BSA Assails Urban Violence

Students press Gov. Deval Patrick to strengthen the fight against crime

Unnamed photo
David K. Hausman

BSA members gather last night at the site of a shooting in Roxbury to urge Gov. Deval L. Patrick ’78 to reduce urban violence.

BOSTON—Bearing candles at the scene of a recent Roxbury shooting, the Harvard Black Students Association (BSA) called on Gov. Deval L. Patrick ’78 to take decisive action against urban violence in Boston.

The event, which BSA President Sarah Lockridge-Steckel ’09 described as a cross between a vigil and a press conference, brought 25 Harvard undergraduates to a basketball court in Washington Park, Roxbury last night.

Echoing an open letter she sent the governor last Friday, Lockridge-Steckel said Patrick has not done enough to fight crime in black communities.

“We want him to give an address detailing his strategy for measurably reducing black-on-black crime,” Lockridge-Steckel said.

The event came in response to two high-profile violent crimes.

Last Saturday, Myron Stovell, a Pop Warner football coach, was shot in the leg near the basketball court that students visited in Roxbury. A 15-year-old Roxbury boy was arrested and charged with the shooting, according to the Boston Globe.

On Oct. 4, Steven P. Odom, 13, was shot outside his home on his way back from basketball, according to the Globe and the Boston Herald. His mother, Kim Odom, demanded a response from Patrick, who met with her and spoke at her son’s funeral.

The governor’s office could not be reached for comment last night, but Kyle Sullivan, Patrick’s spokesman, told the Globe last Thursday that Patrick took the issue “very seriously,” and has devoted millions of dollars to crime prevention programs.

Lockridge-Steckel said that Patrick’s $15 million statewide anti-crime plan, which he unveiled last May, was not an adequate response to the problem. Referring to a billion-dollar, 10-year biotech spending plan that Patrick also introduced in May, she said a long-term plan is necessary to fight crime.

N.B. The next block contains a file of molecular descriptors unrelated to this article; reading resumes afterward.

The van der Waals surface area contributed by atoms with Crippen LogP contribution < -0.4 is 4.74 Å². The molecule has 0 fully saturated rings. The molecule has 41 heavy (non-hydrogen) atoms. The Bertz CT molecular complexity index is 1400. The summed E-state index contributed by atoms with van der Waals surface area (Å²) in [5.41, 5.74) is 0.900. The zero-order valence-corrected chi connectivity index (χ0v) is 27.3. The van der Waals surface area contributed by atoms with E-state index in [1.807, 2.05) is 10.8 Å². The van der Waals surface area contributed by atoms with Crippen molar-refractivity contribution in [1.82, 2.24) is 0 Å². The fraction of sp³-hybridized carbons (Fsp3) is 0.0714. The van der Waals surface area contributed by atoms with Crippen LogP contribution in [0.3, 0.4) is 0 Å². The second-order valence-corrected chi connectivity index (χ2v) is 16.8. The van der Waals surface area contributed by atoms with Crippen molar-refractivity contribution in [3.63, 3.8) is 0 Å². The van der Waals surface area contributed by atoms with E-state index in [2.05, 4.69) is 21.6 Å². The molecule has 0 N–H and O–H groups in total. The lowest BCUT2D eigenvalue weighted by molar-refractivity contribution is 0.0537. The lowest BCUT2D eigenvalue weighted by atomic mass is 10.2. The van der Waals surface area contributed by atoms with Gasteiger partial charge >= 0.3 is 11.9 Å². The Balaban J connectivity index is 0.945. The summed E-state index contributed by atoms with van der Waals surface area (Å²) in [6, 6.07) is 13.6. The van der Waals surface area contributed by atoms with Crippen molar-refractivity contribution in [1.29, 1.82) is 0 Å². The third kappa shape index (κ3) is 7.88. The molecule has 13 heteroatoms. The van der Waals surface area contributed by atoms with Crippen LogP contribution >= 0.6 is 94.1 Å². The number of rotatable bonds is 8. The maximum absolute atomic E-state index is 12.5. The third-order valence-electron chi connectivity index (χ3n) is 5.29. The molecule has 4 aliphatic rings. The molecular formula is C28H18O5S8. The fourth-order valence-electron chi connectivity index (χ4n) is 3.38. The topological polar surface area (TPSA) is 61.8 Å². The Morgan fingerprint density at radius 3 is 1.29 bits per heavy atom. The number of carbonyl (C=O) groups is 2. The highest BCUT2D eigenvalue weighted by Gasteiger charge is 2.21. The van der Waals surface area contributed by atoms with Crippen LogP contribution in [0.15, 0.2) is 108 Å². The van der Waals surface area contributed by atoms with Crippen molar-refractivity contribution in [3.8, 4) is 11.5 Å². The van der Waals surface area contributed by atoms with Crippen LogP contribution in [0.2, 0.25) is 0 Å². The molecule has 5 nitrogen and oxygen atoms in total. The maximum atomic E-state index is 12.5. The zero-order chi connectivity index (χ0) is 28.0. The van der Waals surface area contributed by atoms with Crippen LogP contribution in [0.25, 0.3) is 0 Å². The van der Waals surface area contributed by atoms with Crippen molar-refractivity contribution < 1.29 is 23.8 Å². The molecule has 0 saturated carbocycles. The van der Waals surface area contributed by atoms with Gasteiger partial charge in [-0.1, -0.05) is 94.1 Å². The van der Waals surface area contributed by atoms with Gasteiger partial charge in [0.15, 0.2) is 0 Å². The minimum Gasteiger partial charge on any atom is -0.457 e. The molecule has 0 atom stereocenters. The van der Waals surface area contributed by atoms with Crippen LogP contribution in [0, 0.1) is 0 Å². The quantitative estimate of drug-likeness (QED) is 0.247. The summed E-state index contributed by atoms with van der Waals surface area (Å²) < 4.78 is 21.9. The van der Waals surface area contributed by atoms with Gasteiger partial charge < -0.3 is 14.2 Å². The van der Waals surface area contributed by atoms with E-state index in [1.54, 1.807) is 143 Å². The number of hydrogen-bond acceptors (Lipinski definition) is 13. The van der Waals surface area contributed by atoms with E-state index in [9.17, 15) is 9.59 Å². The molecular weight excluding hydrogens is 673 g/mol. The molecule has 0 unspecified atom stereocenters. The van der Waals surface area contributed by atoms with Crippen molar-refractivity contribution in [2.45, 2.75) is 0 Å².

“He can provide a strategy that will last beyond the next two to three years,” she said, but declined to enter into policy detail, saying Patrick should begin by devoting more attention to the problem.

“There are things in existence that have inadequate funding,” she said. “He’s a smart man.”

Lockridge-Steckel said she was optimistic about the impact of the vigil and the open letter, adding that the governor has agreed to a Nov. 2 meeting with a group of high school and college students who recently wrote him a similar open letter.

BSA Political Action Chair Malcolm R. Rivers ’09, who said he grew up in Dorchester, defended the group’s decision to criticize Patrick and said that Harvard students should take this opportunity to show solidarity with people affected by the violence.

“We have a situation where the governor is not doing enough to keep the state safe,” he said.

Patrick, who himself grew up in poverty, is the first black governor of Massachusetts, and promised during his campaign to stand up for the interests of the poor.

Whitney M. Louis, 14, who stood nearby during the vigil, said she thought it had been useful. She showed her bag, decorated with three pins, each with the picture of a friend who had been killed.

“I’m showing my support,” she said.

—Staff writer David K. Hausman can be reached at dhausman@fas.harvard.edu.